Some of my followers may know I have shifted professions to a degree. Formerly, I was intensely focused on edible landscaping and agriculture design. The deep research of that time is what fueled this blog’s vast reserve of information.
Long story short, demand for my skill set shifted into more aesthetic designs. I began marketing much of the perennial crops from my perennial plantings to florists. Alongside selling the harvests of my perennial systems to florists, I’ve become more involved in floral design.
Recently, I entered a challenge centered around Organic floral design -which basically means the design is biodegradable, and made with the well-being of the environment in mind.
The design centers around perennial crops from my food forest and perennial gardens. The statement I submitted with the design is included below. I thought many of my followers would find this new way of looking at flowers of interest.
70 inches twine (natural hemp)
1 stem light pink peony
1 stem pink peony.
3 stems white or pink single ranunculus
1 stem pink Lupine (Russell’s Hybrid)
1 stem Digitalis ‘Pink Gin’
3 single stems (or 1 larger, deconstructed stem) Thlaspi arvensis dried seedheads
15-20 stems dried Schizachyrium scoparium (varies in height)
5 stems Tridens flavus dried seedheads
3 stems pink Helleborus x hybridus
3-5 Apium graveolens flowers (varies in size and branching)
5 stems Eleagnus umbellata foliage
1 stem Rubus fruticosus flowers
1 side branch of Phylostachys bissetii bamboo cut at each point of branching to yield 4 to 8 small branches.
This modern-romantic, refined wildflower bouquet features all locally grown botanicals. Aside from the twine used, everything in this arrangement was grown and harvested within a few thousand feet from each other on my family farm in East Sparta, Ohio
The weddings where I have used this arrangement as a centerpiece -usually in late May -have been within 40 miles of the farm.
Several of the botanicals have function on my farm beyond cut flowers.
The eleagnus foliage is a nitrogen fixing plant. This means that, via an association with certain bacterial fungi in its roots, it pulls nitrogen from the air. This nitrogen is an essential nutrient for plant growth, and is a primary component of most fertilizers. As the eleagnus plant pulls this nutrient from the air, it does not itself require any fertilization from the grower, while still producing large amounts of biomass for arrangments. In fact, the trimmings not used in the designs, and biomass harvested via a management protocol called “coppicing” -regular trimming to the main trunk -are very rich in nitrogen, and are used to make compost, the main fertilizer in sustainable, organic farming.
Eleagnus is a woody perennial, which requires no inputs whatsoever other than labor outlined for coppicing. In this climate, I do not water or fertilize this crop at all.
Although this foliage is in a class of its own, with silvery color, undulating margins, excellent vase life, and often long, straight stems depending on cultivation method, the most similar commonly used foliage comparable to this plant in the floral industry is pittosporum.
The eleagnus plant has another benefit of producing edible berries.
The apium also has multiple uses. It begins in our gardens as an edible, culinary crop -a celery alternative. After a few months of harvesting the leaves and stems for culinary use, the plant naturally goes to flower. At this point, the stems are no longer available for edible harvests, transitioning to a second harvest of cut flowers. Multiple harvests saves on the labor and resources of water and fertilizer necessary to establish a crop. This plant already is low input, growing without supplementary heat, little fertilizer, or water. So the multiple harvests makes this flower a very sustainable choice for this floral design.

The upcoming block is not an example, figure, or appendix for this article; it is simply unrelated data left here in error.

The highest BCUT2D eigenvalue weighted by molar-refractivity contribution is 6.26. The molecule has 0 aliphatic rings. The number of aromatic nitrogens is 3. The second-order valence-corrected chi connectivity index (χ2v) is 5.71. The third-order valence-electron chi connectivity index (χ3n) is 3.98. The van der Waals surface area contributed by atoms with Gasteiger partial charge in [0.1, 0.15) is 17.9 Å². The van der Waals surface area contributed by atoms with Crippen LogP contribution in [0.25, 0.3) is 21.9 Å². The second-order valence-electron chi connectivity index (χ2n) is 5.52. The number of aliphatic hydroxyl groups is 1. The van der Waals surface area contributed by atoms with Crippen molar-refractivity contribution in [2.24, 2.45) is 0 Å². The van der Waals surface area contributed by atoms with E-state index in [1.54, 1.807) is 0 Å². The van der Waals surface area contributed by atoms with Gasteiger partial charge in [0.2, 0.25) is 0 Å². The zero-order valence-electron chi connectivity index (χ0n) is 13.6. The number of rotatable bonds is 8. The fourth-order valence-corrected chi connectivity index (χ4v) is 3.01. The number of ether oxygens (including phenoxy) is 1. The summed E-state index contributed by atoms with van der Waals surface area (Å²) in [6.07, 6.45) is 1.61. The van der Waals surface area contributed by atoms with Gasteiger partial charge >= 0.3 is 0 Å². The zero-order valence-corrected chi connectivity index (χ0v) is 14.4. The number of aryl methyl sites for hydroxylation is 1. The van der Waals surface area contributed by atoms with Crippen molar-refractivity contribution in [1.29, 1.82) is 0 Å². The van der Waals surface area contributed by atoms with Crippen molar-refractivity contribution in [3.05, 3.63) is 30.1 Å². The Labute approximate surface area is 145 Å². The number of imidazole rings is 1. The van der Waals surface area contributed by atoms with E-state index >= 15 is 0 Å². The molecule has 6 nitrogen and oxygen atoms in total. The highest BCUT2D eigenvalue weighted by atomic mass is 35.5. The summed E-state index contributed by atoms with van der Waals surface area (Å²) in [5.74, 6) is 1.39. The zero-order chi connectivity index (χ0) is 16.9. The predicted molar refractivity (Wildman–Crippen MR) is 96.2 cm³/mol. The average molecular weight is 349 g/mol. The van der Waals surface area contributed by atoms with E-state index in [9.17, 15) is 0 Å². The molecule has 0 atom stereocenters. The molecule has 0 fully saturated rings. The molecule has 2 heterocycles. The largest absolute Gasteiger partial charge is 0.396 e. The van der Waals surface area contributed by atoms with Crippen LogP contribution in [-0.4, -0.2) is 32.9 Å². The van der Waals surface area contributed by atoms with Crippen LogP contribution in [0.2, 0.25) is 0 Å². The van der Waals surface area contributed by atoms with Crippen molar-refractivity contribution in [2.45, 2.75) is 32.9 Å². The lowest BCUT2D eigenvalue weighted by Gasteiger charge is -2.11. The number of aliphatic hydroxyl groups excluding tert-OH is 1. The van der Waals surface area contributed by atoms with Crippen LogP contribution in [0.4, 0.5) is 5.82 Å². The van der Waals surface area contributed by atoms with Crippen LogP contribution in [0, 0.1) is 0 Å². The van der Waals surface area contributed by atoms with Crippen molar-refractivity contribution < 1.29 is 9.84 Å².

Similar commonly used flowers apium could replace within the industry are orlaya, and daucus.
Lepidium -a filler often available from mainstream wholesalers -is another native, naturally occurring plant for me. Often it grows on the edges of our gardens.
The rubus flowers used is a wild blackberry. This produces edible fruit later in the season. As it is a woody perennial, input for this crop is little to none. It grows as a wild plant in the area, and provides habitat and food to many wild birds and insects.
The lupines are another nitrogen fixing plant. This one is a herbaceous perennial, and again, needs little to no inputs to obtain a harvest of the flowers. Within my perennial gardens, the plants seed themselves. In practice, I actually do nothing directly to maintain the plant after the initial introduction of seeds.
Digitalis is a biennial to short lived perennial, and grows in woodland conditions for us, in our perennial woodland garden, where it seeds itself from year to year. When we want to increase production, we may start seed in reusable plastic flats, transplant to similar reusable cell-flats, and transplant to the perennial woodland gardens in its first year. No irrigation or fertilizer is used for this crop other than organic compost.
Peony are herbaceous perennials which can produce flowers for decades after establishment. Inputs of organic compost, and rock dusts for minerals are applied every few years to maintain robust flowers. My preferred rock dust is carbonitite -a rock powder mined from Canada. As I am a distributor for the product in the local area, my product is delivered in 2000 lb totes, minimizing its carbon footprint. In this climate, no inputs of water are provided to peony beyond the first year of establishment.